Business and human rights: Strengthen resolutions to protect human rights defenders

25.06.2014

Two draft resolutions on the topic of business and human rights set for consideration by the UN Human Rights Council tomorrow manifestly fail to protect human rights defenders and others who work on issues of corporate accountability, a coalition of leading international, regional and national organisations said in an open letter released today.

(Geneva) - Two draft resolutions on the topic of business and human rights set for consideration by the UN Human Rights Council tomorrow manifestly fail to protect human rights defenders and others who work on issues of corporate accountability, a coalition of leading international, regional and national organisations said in an open letter released today. This is despite mounting evidence of worsening attacks against human rights defenders who work to expose and ensure accountability for human rights violations by business, and widespread impunity for such attacks.

The open letter - which has been signed by 27 organisations including Amnesty International, Human Rights Watch, FORUM-ASIA, Global Witness and ISHR - calls on States to support amendments to the resolutions to recognise the positive role that human rights defenders play in promoting corporate responsibility and accountability and to condemn all threats, attacks and reprisals against them in connection with this work. The letter also calls for amendments to reflect the obligations of States to support and protect civil society actors working on business and human rights issues, and to investigate and ensure accountability for attacks against them.

'With two draft resolutions on the issue of business and human rights, the Human Rights Council and its Member States have an unprecedented opportunity and responsibility to enhance the protection of human rights defenders who work on issues of corporate accountability,' said ISHR Director Phil Lynch.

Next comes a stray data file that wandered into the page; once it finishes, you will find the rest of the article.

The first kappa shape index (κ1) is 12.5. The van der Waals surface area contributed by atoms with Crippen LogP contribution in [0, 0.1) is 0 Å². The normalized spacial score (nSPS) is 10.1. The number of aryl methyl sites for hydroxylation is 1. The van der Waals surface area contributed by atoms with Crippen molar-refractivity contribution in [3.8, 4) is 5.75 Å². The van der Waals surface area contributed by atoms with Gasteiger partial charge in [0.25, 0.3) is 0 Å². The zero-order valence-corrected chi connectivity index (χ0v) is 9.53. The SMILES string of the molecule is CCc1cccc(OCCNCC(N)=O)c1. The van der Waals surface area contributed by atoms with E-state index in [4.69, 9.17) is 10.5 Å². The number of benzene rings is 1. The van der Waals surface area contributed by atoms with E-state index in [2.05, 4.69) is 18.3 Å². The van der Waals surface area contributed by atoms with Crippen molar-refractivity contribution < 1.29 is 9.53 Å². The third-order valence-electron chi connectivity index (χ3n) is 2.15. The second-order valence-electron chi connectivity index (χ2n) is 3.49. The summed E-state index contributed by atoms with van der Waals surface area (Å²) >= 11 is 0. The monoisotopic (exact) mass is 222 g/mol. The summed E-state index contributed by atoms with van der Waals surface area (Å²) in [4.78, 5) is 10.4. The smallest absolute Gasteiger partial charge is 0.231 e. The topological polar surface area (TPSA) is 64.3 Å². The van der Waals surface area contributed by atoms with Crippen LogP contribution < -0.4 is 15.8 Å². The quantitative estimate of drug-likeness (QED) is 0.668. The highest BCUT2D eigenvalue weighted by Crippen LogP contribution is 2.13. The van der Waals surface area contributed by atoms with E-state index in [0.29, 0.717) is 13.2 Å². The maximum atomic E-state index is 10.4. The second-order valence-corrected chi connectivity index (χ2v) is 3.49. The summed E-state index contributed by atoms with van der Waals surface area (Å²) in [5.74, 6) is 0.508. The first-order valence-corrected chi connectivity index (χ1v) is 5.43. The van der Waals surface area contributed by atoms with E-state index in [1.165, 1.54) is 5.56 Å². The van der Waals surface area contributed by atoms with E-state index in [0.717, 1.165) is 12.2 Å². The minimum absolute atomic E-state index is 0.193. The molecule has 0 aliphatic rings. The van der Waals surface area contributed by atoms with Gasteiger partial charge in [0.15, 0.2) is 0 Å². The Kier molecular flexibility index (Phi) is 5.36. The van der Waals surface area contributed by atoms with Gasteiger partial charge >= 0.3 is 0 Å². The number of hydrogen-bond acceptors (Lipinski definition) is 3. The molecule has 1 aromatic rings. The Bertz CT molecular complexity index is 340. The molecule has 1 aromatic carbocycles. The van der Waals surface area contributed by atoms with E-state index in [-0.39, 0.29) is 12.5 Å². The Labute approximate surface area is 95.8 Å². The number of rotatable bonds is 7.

'It is incumbent on the sponsors and supporters of these resolutions, all of whom say that they are committed to improving access to justice for victims of human rights violations by business, to ensure that the resolutions recognise and protect human rights defenders, the work of whom is essential to expose and seek accountability for violations and who are themselves frequently the target of violations.'

A number of recent reports have documented worsening attacks and restrictions from both governments and private actors against human rights defenders who work on business issues, with the UN Working Group itself expressing grave concern about 'alleged murders, attacks and acts of intimidation against human rights defenders who campaign against the adverse impacts of extractive company operations and allegations regarding the impact of mining and hydroelectric projects on indigenous peoples.' (para 69). The Working Group goes on to recommend that States should ‘Ensure the protection of human rights defenders who raise awareness of the impacts of business activities … and communicate to business enterprises that they also need to respect the rights of human rights defenders’. (para 94(c)).

'It is deeply regrettable that these findings and recommendations are not yet reflected in either of the draft resolutions on business and human rights being led by Norway and Ecuador, respectively. We urge the sponsors and supporters of these resolutions to uphold their stated commitment to corporate accountability and access to justice for victims by ensuring they are amended to recognise, protect and support the vital work of human rights defenders in this regard,' Mr Lynch said. 

Contact: Phil Lynch, Director, International Service for Human Rights, on p.lynch@ishr.ch or + 41 76 708 4738.

Category:

Topic
  • Corporate accountability
Mechanism
  • UN Human Rights Council
Country
  • Ecuador
  • Norway